A dependent territory is a territory that is not an independent sovereign state, yet remains politically outside the governing state's integral area. [8] [ failed verification ][ non-primary source needed ] Presently, all dependent territories are either overseas territories or non-sovereign associated states. Only four countries currently possess dependent territories: New Zealand, Norway, the United Kingdom, and the United States.[ citation needed ][ dubious ]

Examples include:

Federal territory

A federal territory is an area within the direct and usually exclusive jurisdiction of the central or national government within a federation.

Australia

Australia has ten federal territories, out of which three are "internal territories" (the Australian Capital Territory, the Jervis Bay Territory, and the Northern Territory) on mainland Australia; and the other seven are "external territories" (Ashmore and Cartier Islands, Christmas Island, the Cocos (Keeling) Islands, the Coral Sea Islands, Heard Island and McDonald Islands, Norfolk Island, and the Australian Antarctic Territory ), which are offshore dependent territories.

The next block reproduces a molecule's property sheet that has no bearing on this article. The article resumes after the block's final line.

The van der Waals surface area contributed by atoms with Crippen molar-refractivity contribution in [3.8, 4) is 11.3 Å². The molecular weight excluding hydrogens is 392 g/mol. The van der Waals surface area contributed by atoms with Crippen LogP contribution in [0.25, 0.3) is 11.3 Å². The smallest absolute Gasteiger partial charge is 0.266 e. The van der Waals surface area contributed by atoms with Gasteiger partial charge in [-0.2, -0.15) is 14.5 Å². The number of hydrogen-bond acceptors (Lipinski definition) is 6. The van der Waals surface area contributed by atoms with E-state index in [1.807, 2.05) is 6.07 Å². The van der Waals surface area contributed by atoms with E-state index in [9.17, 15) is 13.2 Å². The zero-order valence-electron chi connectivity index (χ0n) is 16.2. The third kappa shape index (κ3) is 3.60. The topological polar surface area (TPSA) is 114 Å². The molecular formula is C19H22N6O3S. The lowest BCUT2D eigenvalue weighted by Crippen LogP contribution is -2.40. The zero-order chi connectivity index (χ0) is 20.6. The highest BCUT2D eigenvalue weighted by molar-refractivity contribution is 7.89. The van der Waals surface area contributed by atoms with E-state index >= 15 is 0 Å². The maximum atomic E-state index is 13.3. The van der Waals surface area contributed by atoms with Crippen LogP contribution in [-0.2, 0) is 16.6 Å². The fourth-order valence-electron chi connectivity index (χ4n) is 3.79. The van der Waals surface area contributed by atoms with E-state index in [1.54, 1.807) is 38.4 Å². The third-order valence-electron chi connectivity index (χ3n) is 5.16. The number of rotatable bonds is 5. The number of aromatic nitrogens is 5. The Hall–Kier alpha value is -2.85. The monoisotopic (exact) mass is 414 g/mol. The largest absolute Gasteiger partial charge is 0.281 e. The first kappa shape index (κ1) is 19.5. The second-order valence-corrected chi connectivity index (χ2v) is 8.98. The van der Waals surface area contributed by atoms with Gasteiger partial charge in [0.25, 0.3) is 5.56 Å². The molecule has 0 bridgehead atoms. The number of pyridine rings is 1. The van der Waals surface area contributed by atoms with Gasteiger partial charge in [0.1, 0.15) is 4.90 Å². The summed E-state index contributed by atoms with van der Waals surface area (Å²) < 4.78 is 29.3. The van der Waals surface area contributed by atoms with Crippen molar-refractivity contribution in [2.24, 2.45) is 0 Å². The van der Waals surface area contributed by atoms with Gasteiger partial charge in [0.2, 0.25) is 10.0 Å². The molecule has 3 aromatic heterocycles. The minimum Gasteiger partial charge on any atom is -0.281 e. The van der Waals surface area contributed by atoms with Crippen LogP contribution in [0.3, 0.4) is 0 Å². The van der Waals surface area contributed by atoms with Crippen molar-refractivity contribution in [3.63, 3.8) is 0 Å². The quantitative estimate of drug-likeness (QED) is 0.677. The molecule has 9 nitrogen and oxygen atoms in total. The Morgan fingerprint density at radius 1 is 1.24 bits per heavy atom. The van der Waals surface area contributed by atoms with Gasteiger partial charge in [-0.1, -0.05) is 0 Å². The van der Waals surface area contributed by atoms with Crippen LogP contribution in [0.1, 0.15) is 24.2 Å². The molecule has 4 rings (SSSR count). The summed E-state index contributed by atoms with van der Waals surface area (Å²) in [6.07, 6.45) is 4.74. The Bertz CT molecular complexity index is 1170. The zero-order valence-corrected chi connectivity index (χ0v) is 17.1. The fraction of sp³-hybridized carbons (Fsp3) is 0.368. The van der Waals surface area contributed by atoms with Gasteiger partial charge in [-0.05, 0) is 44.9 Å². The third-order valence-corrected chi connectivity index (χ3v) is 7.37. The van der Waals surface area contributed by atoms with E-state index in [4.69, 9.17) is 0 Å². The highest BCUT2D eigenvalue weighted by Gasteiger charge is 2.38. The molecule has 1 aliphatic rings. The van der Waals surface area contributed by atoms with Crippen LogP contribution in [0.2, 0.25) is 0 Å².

Canada

Canada has three federal territories in addition to its 10 provinces. The territories are officially under the direct control of the federal government and are created by statute (while provinces had constitutional jurisdiction), but in practice they operate similar to provinces.

Each territory has a premier, legislative assembly, and Commissioner (who performs a similar role to a lieutenant governor).

The territories are, from west to east, the Yukon, the Northwest Territories, and Nunavut.

Others

Overseas territory

Overseas territory is a broad designation for a territorial entity that is separated from the country that governs it by an ocean. An overseas territory may be either a constituent part of the governing state or a dependent territory.

Examples include:

See also

Related Research Articles

<span class="mw-page-title-main">Country</span> Distinct territorial body or political entity